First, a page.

Why the G7 agreement on a global corporate tax rate is a defining moment

Joe Biden has halted the “race to the bottom” that has prevailed since the free-market revolution of the 1980s.

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In a major victory for both the Biden administration and the G7, global finance ministers agreed in London today (5 June) to a minimum global corporate tax rate of at least 15 per cent. 

Britain's Chancellor of the Exchequer Rishi Sunak, who has pledged to increase the UK rate from 19 per cent to 25 per cent by 2023, called the deal a “historic agreement.” Germany hailed it as “good news for justice and fiscal solidarity”.

The agreement is a crucial political and moral victory. Joe Biden and US Treasury secretary Janet Yellen emphasised far in advance that they wanted such a deal to halt the global “race to the bottom” on taxation that has prevailed since the Reaganite 1980s. That the G7 finance achieved this aim – something Japan had warned was unlikely – is a triumph for the Biden team, which wants to raise the US corporate tax rate from 21 per cent to 28 per cent to help fund its ambitious $2trn infrastructure programme

But it isn’t only the new US administration that proved a point. Ahead of the meeting and next week’s summit of G7 leaders in Cornwall, some had questioned whether the body still had relevance. That an agreement was achieved suggests that such institutions can still deliver meaningful change.

[see also: Exclusive: Members of US Congress speak out against Britain's foreign aid cuts]

And a minimum global tax rate would indeed be meaningful. As the finance ministers of France, Germany, Italy, and Spain declared in a statement on Friday, “Just because their [multinationals’] business is online doesn’t mean they should not pay taxes in the countries where they operate and from which their profit derives. Physical presence has been the historical basis of our taxation system. This basis has to evolve with our economies gradually shifting online.”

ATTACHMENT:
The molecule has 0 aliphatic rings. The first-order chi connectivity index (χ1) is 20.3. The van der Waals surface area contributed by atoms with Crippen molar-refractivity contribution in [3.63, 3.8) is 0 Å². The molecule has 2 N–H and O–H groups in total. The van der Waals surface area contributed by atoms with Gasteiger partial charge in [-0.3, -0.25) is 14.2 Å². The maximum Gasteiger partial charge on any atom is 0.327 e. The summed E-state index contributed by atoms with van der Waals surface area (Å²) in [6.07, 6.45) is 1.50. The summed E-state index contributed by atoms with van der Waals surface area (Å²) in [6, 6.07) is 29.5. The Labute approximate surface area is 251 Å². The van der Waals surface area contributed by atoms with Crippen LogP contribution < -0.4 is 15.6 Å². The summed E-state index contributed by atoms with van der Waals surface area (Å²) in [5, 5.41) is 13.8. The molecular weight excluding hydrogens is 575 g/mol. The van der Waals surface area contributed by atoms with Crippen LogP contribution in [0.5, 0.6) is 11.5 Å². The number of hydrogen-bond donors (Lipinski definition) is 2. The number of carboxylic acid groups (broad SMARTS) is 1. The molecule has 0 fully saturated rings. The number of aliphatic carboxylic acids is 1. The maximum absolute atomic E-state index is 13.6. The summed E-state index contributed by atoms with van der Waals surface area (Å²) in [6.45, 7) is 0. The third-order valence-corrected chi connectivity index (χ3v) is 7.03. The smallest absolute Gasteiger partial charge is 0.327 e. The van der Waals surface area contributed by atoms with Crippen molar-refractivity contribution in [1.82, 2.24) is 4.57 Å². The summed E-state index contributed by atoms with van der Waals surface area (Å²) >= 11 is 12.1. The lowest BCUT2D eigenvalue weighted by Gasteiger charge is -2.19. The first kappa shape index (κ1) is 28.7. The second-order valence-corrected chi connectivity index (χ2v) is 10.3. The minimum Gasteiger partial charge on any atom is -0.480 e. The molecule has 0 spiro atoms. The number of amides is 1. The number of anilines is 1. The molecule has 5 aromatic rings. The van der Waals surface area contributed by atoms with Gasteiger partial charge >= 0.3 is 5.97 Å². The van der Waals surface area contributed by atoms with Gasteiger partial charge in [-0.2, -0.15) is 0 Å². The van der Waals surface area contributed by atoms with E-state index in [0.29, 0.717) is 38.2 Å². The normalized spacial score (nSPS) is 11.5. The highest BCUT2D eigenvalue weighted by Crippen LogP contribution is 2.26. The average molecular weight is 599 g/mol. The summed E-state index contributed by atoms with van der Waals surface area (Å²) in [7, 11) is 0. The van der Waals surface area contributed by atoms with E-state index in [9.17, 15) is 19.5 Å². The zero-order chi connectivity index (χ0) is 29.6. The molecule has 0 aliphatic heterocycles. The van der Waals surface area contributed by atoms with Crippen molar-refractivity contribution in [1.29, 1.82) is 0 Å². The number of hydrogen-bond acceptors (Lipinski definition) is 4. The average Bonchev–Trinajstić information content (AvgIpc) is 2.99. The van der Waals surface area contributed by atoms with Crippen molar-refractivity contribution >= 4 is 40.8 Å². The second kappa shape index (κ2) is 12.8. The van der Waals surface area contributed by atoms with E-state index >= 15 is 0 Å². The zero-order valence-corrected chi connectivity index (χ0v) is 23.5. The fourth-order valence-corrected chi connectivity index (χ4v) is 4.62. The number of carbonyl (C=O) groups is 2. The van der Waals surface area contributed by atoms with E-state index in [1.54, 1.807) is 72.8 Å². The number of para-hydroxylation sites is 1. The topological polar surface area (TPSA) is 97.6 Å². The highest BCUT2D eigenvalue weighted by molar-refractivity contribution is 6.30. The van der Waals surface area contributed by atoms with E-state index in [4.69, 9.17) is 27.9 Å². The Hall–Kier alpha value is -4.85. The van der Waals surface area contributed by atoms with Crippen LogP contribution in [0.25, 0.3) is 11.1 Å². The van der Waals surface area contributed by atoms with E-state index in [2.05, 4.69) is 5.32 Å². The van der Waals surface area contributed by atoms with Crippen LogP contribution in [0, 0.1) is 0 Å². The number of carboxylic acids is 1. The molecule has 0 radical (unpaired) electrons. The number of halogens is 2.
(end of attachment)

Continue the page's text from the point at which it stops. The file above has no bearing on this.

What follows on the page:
The G7 finance ministers have taken a step towards reshaping the economic system along more equitable lines – exactly the kind of ambitious multilateralism that can and should be pursued at such summits. 

There is still a significant distance to travel. The precise details still need to be negotiated and the agreement will also need to be approved at the G20 meeting of finance ministers in Venice in July. That summit, unlike the G7, will include India and China. And some changes might require Senate approval, where the Democrats have only the narrowest of majorities and where Republicans have already started to signal their opposition. 

But the deal is a large and significant first step towards addressing one of the main complaints about global capitalism: that states compete to be the easiest place to do business without taking into account the deleterious social and environmental consequences.

G7 finance ministers also agreed that beneficial ownership registries – a requirement for corporations to disclose who actually owns and benefits from their activities – are essential to tackling illicit finance, and vowed to implement and strengthen them. This, too, is a win for the Biden administration, which has pledged to lead the fight against kleptocracy and corruption.

Emily Tamkin is the New Statesman’s US editor. 

She co-hosts our weekly global affairs podcast, World Review

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